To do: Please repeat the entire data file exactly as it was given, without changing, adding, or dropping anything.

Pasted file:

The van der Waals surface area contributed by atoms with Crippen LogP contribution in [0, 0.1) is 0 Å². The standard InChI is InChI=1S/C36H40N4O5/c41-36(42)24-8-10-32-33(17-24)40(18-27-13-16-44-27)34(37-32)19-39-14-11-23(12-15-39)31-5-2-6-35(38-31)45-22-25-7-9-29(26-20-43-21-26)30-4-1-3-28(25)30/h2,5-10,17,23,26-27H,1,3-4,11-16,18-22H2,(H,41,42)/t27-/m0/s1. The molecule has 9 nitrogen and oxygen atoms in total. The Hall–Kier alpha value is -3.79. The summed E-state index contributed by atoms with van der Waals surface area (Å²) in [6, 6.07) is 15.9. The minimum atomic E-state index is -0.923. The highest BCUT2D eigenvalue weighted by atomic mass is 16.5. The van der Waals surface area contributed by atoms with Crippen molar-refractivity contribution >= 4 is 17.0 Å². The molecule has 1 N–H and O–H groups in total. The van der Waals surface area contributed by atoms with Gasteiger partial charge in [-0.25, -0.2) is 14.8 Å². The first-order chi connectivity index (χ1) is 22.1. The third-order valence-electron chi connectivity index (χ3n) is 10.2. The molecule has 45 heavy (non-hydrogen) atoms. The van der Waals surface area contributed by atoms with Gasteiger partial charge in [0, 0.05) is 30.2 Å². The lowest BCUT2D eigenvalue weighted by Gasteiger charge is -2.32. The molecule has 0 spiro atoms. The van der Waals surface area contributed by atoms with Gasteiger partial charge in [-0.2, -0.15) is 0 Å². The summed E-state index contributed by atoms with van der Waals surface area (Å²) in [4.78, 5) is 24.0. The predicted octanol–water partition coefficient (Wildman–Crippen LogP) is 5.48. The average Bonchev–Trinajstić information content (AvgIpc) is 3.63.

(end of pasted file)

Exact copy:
The van der Waals surface area contributed by atoms with Crippen LogP contribution in [0, 0.1) is 0 Å². The standard InChI is InChI=1S/C36H40N4O5/c41-36(42)24-8-10-32-33(17-24)40(18-27-13-16-44-27)34(37-32)19-39-14-11-23(12-15-39)31-5-2-6-35(38-31)45-22-25-7-9-29(26-20-43-21-26)30-4-1-3-28(25)30/h2,5-10,17,23,26-27H,1,3-4,11-16,18-22H2,(H,41,42)/t27-/m0/s1. The molecule has 9 nitrogen and oxygen atoms in total. The Hall–Kier alpha value is -3.79. The summed E-state index contributed by atoms with van der Waals surface area (Å²) in [6, 6.07) is 15.9. The minimum atomic E-state index is -0.923. The highest BCUT2D eigenvalue weighted by atomic mass is 16.5. The van der Waals surface area contributed by atoms with Crippen molar-refractivity contribution >= 4 is 17.0 Å². The molecule has 1 N–H and O–H groups in total. The van der Waals surface area contributed by atoms with Gasteiger partial charge in [-0.25, -0.2) is 14.8 Å². The first-order chi connectivity index (χ1) is 22.1. The third-order valence-electron chi connectivity index (χ3n) is 10.2. The molecule has 45 heavy (non-hydrogen) atoms. The van der Waals surface area contributed by atoms with Gasteiger partial charge in [0, 0.05) is 30.2 Å². The lowest BCUT2D eigenvalue weighted by Gasteiger charge is -2.32. The molecule has 0 spiro atoms. The van der Waals surface area contributed by atoms with Gasteiger partial charge in [-0.2, -0.15) is 0 Å². The summed E-state index contributed by atoms with van der Waals surface area (Å²) in [4.78, 5) is 24.0. The predicted octanol–water partition coefficient (Wildman–Crippen LogP) is 5.48. The average Bonchev–Trinajstić information content (AvgIpc) is 3.63.